spite of the fact that he was in holy orders (though he had repudiated
them) he had sat in several previous sessions of the Assembly. Gov-
ernor Nicholson was resolved that this scandal should cease; and taking
his ground upon the law which made a priest ineligible (in fact, with
this exception, no clergyman had ever sat in the Assembly) refused to
swear him in. The Burgesses contended that they were the sole judges
of the eligibility of their own members. Nicholson pointed out to them
that while they were indeed the sole judges whether any one of their
members was duly elected, they had no power to qualify a person legally
disqualified; that though Coode might consider that he had repudiated
his own orders, yet that they were indelible except by the power which
had conferred them; and furthermore, that the Burgesses themselves
knew the man's whole life and conversation to be "so heinously flagiti-
ous and wicked as scarce to be paralleled in the Province." He con-
cluded by calling the whole House before him and curtly telling them :
" Gentlemen, I do acquaint you that I shall not swear that person, not-
withstanding your vote." The Burgesses thus rebuked seem to have
become ashamed of themselves, and dropped Coode, who lived to turn
his envenomed hate against Nicholson, and to contribute the most dis-
gusting pages to the criminal records of the Province.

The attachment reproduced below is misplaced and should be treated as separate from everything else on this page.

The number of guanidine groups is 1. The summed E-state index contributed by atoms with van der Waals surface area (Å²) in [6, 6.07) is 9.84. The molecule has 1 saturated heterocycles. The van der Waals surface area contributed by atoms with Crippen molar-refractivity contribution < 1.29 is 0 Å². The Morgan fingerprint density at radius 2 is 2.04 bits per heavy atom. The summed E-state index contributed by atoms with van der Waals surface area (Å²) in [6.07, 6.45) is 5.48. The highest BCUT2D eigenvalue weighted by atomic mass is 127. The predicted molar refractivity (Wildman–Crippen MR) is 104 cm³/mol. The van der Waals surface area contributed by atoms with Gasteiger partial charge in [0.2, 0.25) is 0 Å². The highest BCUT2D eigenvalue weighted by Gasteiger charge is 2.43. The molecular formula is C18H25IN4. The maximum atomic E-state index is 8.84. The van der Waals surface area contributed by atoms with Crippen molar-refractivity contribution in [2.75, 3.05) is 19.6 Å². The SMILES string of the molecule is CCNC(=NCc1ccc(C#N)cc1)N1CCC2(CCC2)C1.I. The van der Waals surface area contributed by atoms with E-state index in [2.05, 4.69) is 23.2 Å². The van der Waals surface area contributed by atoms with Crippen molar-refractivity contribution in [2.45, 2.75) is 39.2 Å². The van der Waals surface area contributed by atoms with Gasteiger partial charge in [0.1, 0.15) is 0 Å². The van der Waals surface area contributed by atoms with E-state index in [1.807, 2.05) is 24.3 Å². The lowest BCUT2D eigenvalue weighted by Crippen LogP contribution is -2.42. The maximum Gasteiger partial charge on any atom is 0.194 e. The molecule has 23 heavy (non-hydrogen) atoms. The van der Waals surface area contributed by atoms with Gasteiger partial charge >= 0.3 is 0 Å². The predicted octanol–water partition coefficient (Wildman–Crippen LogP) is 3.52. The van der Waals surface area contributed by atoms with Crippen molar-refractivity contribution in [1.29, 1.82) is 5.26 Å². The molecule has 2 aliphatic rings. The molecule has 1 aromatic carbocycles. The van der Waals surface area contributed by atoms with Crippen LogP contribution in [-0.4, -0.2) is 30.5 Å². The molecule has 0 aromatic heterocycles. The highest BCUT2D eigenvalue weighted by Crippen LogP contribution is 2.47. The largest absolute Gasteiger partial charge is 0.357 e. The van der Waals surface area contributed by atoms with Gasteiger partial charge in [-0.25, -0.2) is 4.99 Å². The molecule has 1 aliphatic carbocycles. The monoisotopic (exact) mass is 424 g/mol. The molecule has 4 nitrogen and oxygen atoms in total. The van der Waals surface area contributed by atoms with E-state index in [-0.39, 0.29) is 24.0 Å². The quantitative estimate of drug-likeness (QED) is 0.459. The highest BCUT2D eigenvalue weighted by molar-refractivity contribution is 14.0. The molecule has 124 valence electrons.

In the session of Sept.-Oct., 1696, William Bladen Clerk of the
House, applied for and received license to do the public printing, he
furnishing a press and types at his own cost.
Though Maryland was fairly prosperous under Nicholson's adminis-
tration, yet the state of affairs was not entirely satisfactory. Nearly all
the land was given up to tobacco, and the best soils were now worn out.
Outside of tobacco, scarce anything was exported: some furs and sassa-
fras root to England, and insignificant quantities of beef, pork, pipe
staves and timber to Barbadoes and New England.
Several of the original journals have been ravaged by damp and
insects, and here, as in previous volumes, brackets indicate that the
inclosed words have been supplied from a later copy. From the original
journal of the Upper House, Session of May-June, 1697, the first four
pages have been torn away, and the text is taken from a later copy.